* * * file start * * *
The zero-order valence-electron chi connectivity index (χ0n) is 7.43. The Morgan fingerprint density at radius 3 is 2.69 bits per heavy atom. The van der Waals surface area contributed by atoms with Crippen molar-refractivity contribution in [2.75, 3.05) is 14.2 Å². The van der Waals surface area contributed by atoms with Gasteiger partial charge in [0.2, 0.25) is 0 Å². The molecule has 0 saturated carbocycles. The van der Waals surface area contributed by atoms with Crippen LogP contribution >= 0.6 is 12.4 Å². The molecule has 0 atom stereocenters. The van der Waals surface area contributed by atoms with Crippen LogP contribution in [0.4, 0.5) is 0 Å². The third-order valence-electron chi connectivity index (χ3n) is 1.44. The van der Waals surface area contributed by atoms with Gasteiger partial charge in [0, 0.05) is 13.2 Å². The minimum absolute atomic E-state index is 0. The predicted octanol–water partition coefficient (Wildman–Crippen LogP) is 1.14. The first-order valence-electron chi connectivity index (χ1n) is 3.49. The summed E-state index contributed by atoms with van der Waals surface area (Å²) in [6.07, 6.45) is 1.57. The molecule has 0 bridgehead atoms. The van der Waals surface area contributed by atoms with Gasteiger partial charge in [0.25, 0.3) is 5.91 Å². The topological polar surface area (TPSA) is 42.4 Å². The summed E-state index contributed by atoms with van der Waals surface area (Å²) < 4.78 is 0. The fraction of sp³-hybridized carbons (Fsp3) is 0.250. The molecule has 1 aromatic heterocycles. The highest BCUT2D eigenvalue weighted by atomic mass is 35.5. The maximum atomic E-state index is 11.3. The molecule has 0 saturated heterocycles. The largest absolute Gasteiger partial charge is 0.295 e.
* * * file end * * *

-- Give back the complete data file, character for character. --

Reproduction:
The zero-order valence-electron chi connectivity index (χ0n) is 7.43. The Morgan fingerprint density at radius 3 is 2.69 bits per heavy atom. The van der Waals surface area contributed by atoms with Crippen molar-refractivity contribution in [2.75, 3.05) is 14.2 Å². The van der Waals surface area contributed by atoms with Gasteiger partial charge in [0.2, 0.25) is 0 Å². The molecule has 0 saturated carbocycles. The van der Waals surface area contributed by atoms with Crippen LogP contribution >= 0.6 is 12.4 Å². The molecule has 0 atom stereocenters. The van der Waals surface area contributed by atoms with Crippen LogP contribution in [0.4, 0.5) is 0 Å². The third-order valence-electron chi connectivity index (χ3n) is 1.44. The van der Waals surface area contributed by atoms with Gasteiger partial charge in [0, 0.05) is 13.2 Å². The minimum absolute atomic E-state index is 0. The predicted octanol–water partition coefficient (Wildman–Crippen LogP) is 1.14. The first-order valence-electron chi connectivity index (χ1n) is 3.49. The summed E-state index contributed by atoms with van der Waals surface area (Å²) in [6.07, 6.45) is 1.57. The molecule has 0 bridgehead atoms. The van der Waals surface area contributed by atoms with Gasteiger partial charge in [0.25, 0.3) is 5.91 Å². The topological polar surface area (TPSA) is 42.4 Å². The summed E-state index contributed by atoms with van der Waals surface area (Å²) < 4.78 is 0. The fraction of sp³-hybridized carbons (Fsp3) is 0.250. The molecule has 1 aromatic heterocycles. The highest BCUT2D eigenvalue weighted by atomic mass is 35.5. The maximum atomic E-state index is 11.3. The molecule has 0 saturated heterocycles. The largest absolute Gasteiger partial charge is 0.295 e.